Authorities in South Africa have sent troops into two provinces to help the police cope with violence following the jailing of former president Jacob Zuma. At least seven people have been killed and over 200 arrested following looting and arson attacks that started in Zuma’s home province of Kwa-Zulu Natal after he began his 15-month prison term on Thursday.
Pro-Zuma protesters first hit the streets after the 79-year-old former president handed himself to authorities on Wednesday to begin his sentence. Criminals subsequently took advantage of the situation, the police said. Protests later spread from the former president’s home province of KwaZulu-Natal to Johannesburg, in Gauteng, where images have shown homes and buildings on fire. The police had to ask for support from the army.
“The South African National Defence Force has commenced with pre-deployment processes and procedures in line with a request for assistance received … to assist law enforcement agencies deployed in Gauteng and KwaZulu-Natal provinces respectively to quell the unrest that has gripped both Provinces in the last few days,” South African military said in a statement on Monday as the country’s top court began hearing a challenge by Zuma against his prison term.
South Africa’s President Cyril Ramaphosa appealed for calm on Sunday evening, saying that “there are those who may be hurt and angry”, but adding “there can never be any justification for such violent, destructive and disruptive actions”.
Zuma was admitted to Estcourt Correctional Centre in KwaZulu-Natal last Wednesday. The 79-year-old was handed the jail term on June 29 after failing to appear before a corruption probe. It became the first time in South Africa’s history that a former president had been sentenced to prison.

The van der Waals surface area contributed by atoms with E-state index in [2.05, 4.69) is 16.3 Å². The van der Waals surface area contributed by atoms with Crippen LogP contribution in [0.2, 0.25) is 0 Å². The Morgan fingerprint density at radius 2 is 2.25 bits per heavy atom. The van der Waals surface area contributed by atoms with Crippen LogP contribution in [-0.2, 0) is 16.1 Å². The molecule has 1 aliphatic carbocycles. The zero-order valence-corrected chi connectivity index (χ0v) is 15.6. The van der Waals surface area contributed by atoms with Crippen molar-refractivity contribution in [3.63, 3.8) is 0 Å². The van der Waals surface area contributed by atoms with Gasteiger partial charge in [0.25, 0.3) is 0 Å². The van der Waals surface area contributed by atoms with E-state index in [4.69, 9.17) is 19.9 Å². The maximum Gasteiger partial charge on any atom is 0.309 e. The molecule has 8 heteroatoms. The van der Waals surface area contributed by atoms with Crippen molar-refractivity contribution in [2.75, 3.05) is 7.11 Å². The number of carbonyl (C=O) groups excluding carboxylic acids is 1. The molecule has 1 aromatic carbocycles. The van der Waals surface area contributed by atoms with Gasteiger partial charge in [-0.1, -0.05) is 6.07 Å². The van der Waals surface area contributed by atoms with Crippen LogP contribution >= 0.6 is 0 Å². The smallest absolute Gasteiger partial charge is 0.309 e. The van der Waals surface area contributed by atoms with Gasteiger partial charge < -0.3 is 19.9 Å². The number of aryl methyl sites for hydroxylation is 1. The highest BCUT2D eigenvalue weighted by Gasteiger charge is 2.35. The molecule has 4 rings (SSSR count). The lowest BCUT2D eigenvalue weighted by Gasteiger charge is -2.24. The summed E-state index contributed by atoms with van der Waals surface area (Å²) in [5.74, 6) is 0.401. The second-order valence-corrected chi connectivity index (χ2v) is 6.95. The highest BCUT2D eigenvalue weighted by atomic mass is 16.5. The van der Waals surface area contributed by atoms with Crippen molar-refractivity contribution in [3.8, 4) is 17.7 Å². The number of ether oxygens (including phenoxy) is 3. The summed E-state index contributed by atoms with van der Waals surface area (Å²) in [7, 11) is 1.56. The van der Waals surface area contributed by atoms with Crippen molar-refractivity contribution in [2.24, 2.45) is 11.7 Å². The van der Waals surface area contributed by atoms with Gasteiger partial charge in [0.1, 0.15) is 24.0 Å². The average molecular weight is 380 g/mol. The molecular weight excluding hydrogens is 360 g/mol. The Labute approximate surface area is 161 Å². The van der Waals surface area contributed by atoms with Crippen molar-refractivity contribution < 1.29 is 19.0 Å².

The former president was given five days to turn himself in. If he refused to do so, the police were given until the end of last Wednesday to arrest and bring him in. Zuma had initially refused to hand himself in, but the Jacob Zuma Foundation in a statement on Wednesday said he had “decided to comply”.
In February, Zuma failed to attend before a corruption investigation conducted by Raymond Zondo, the deputy chief justice. The investigation is looking into accusations of high-level graft. The veteran politician has denied wrongdoing. The corruption investigation was launched by Zuma himself, under pressure from the ruling African National Congress, just before he was deposed in 2018. But he only testified once, in July 2019, before staging a walkout a few days later. He refused to return to court on multiple occasions, citing medical reasons and preparations for a new corruption trial as justifications. In November, he reappeared for a brief appearance but departed before being questioned.
Zuma, in a separate matter, is standing trial on charges of corruption in connection with the acquisition of fighter planes, patrol boats, and military equipment from five European weapons companies for 30 billion rand (about $5 billion) in 1999. Zuma was President Thabo Mbeki’s deputy at the time of the acquisition.
Zuma had launched two court proceedings to avoid going to prison. He applied to the Constitutional Court to rescind his sentence. That application will be heard on Monday, July 12. On Friday, South Africa’s High Court dismissed an attempt to stay his arrest.